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Headaches - Muscle Tension "Migraine"

(The following is excerpted from an article published by Dr. Young for The Journal of the American Naprapathic Association)

90% of all headaches are muscle tension caused, making this by far the most common type of headache. Approximately 3% of the population has chronic tension-type headaches. The most common correlate to explain the relentless muscle tension along the upper back, shoulders, and neck is IMBALANCE. What kind of imbalance?- imbalance of the vertebral column and imbalance in the normal symmetric muscle tension. Just as in all physical systems, when balance is restored function normalizes and pain just disappears, even chronic and persistent pain.

It must be remembered that the restoration of balance necessary to correct structural headaches is three dimensional. This should be kept in mind lest we should oversimplify the steps needed to fix the headache symptoms. Thus, simple trapezius muscle techniques as in physical therapy or with trigger point injections (steroids, neurotoxins) will generally be ineffective in the long run and will frustrate the patient. This is because these treatments only produce a temporary improvement in only one vector of the imbalance, in this case, the "side-to-side" vector, also known as the coronal plane. In fact, most structural muscle tension headaches are due to imbalance in the other two planes, the front-to-back vector (sagittal plane) and the teeter-tauter vector (transverse plane).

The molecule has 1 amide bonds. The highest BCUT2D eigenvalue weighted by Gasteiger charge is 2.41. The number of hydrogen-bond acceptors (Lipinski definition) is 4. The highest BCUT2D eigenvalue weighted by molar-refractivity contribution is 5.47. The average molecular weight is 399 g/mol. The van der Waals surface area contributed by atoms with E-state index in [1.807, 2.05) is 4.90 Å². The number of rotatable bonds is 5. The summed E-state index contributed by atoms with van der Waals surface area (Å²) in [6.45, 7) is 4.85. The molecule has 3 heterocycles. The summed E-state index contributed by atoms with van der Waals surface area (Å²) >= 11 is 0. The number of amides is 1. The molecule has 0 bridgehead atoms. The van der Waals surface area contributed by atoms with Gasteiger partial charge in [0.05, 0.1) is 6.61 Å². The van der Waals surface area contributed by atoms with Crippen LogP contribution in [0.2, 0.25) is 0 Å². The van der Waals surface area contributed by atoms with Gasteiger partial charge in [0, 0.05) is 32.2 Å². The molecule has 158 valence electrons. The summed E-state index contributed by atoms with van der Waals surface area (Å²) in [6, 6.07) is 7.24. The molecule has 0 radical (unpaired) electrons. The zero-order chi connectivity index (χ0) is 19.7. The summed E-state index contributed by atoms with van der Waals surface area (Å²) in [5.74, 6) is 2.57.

The practitioner must eliminate the imbalances of all three vectors if he is to be successful in eliminating those chronic, recurring headaches. If he misses the front-to-back correction the head will remain in protraction in relation to the spine and no relief of the strained neck muscles will occur. If he misses the teeter-tauter, or tipped vertebra, predominantly the C1 segment, or atlas, traction on either the occipital nerves or the vertebral artery will remain causing the continued headache and possible related symptoms including light-headedness, dizziness, or visual disturbances.

Since the problem is predominantly one of muscle imbalance the patient must be made a co-therapist in his recovery. He should be given the most current muscle tension migraine exercises designed to strengthen him as a symmetric and stable system. This gives him control of the headaches and thus, immediately improves his outlook. The therapist and patient will work together toward this goal.

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